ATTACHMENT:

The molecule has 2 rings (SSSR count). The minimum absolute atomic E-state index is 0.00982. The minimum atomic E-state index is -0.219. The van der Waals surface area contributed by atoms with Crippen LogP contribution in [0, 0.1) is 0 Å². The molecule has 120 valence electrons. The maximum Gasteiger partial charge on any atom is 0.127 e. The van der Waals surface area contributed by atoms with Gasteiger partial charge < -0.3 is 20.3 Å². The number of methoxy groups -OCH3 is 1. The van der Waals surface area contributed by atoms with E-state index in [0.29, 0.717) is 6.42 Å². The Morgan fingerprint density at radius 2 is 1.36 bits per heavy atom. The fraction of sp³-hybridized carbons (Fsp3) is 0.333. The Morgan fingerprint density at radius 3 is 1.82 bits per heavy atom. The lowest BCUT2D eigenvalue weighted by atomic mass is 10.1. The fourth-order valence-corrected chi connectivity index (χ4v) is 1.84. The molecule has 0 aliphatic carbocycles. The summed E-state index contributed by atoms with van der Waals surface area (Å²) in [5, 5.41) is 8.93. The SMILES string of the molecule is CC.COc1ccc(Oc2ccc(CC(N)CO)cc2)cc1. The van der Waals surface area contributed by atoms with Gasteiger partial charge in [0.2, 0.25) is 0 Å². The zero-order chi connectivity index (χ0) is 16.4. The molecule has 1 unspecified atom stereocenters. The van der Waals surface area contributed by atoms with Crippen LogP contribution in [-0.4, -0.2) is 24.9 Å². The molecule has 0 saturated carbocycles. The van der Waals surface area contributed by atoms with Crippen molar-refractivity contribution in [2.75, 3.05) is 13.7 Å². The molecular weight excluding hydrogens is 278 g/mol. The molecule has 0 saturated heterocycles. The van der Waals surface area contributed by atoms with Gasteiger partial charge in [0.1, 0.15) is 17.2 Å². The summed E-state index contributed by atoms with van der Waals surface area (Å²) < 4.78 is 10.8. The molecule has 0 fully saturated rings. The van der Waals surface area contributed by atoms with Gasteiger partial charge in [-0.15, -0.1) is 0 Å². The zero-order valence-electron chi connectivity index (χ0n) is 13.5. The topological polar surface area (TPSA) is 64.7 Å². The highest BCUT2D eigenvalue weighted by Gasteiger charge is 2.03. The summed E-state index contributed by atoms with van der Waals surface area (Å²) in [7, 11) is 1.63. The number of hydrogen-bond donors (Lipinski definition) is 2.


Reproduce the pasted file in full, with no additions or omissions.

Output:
The molecule has 2 rings (SSSR count). The minimum absolute atomic E-state index is 0.00982. The minimum atomic E-state index is -0.219. The van der Waals surface area contributed by atoms with Crippen LogP contribution in [0, 0.1) is 0 Å². The molecule has 120 valence electrons. The maximum Gasteiger partial charge on any atom is 0.127 e. The van der Waals surface area contributed by atoms with Gasteiger partial charge < -0.3 is 20.3 Å². The number of methoxy groups -OCH3 is 1. The van der Waals surface area contributed by atoms with E-state index in [0.29, 0.717) is 6.42 Å². The Morgan fingerprint density at radius 2 is 1.36 bits per heavy atom. The fraction of sp³-hybridized carbons (Fsp3) is 0.333. The Morgan fingerprint density at radius 3 is 1.82 bits per heavy atom. The lowest BCUT2D eigenvalue weighted by atomic mass is 10.1. The fourth-order valence-corrected chi connectivity index (χ4v) is 1.84. The molecule has 0 aliphatic carbocycles. The summed E-state index contributed by atoms with van der Waals surface area (Å²) in [5, 5.41) is 8.93. The SMILES string of the molecule is CC.COc1ccc(Oc2ccc(CC(N)CO)cc2)cc1. The van der Waals surface area contributed by atoms with Gasteiger partial charge in [0.2, 0.25) is 0 Å². The zero-order chi connectivity index (χ0) is 16.4. The molecule has 1 unspecified atom stereocenters. The van der Waals surface area contributed by atoms with Crippen LogP contribution in [-0.4, -0.2) is 24.9 Å². The molecule has 0 saturated carbocycles. The van der Waals surface area contributed by atoms with Crippen molar-refractivity contribution in [2.75, 3.05) is 13.7 Å². The molecular weight excluding hydrogens is 278 g/mol. The molecule has 0 saturated heterocycles. The van der Waals surface area contributed by atoms with Gasteiger partial charge in [0.1, 0.15) is 17.2 Å². The summed E-state index contributed by atoms with van der Waals surface area (Å²) < 4.78 is 10.8. The molecule has 0 fully saturated rings. The van der Waals surface area contributed by atoms with Gasteiger partial charge in [-0.15, -0.1) is 0 Å². The zero-order valence-electron chi connectivity index (χ0n) is 13.5. The topological polar surface area (TPSA) is 64.7 Å². The highest BCUT2D eigenvalue weighted by Gasteiger charge is 2.03. The summed E-state index contributed by atoms with van der Waals surface area (Å²) in [7, 11) is 1.63. The number of hydrogen-bond donors (Lipinski definition) is 2.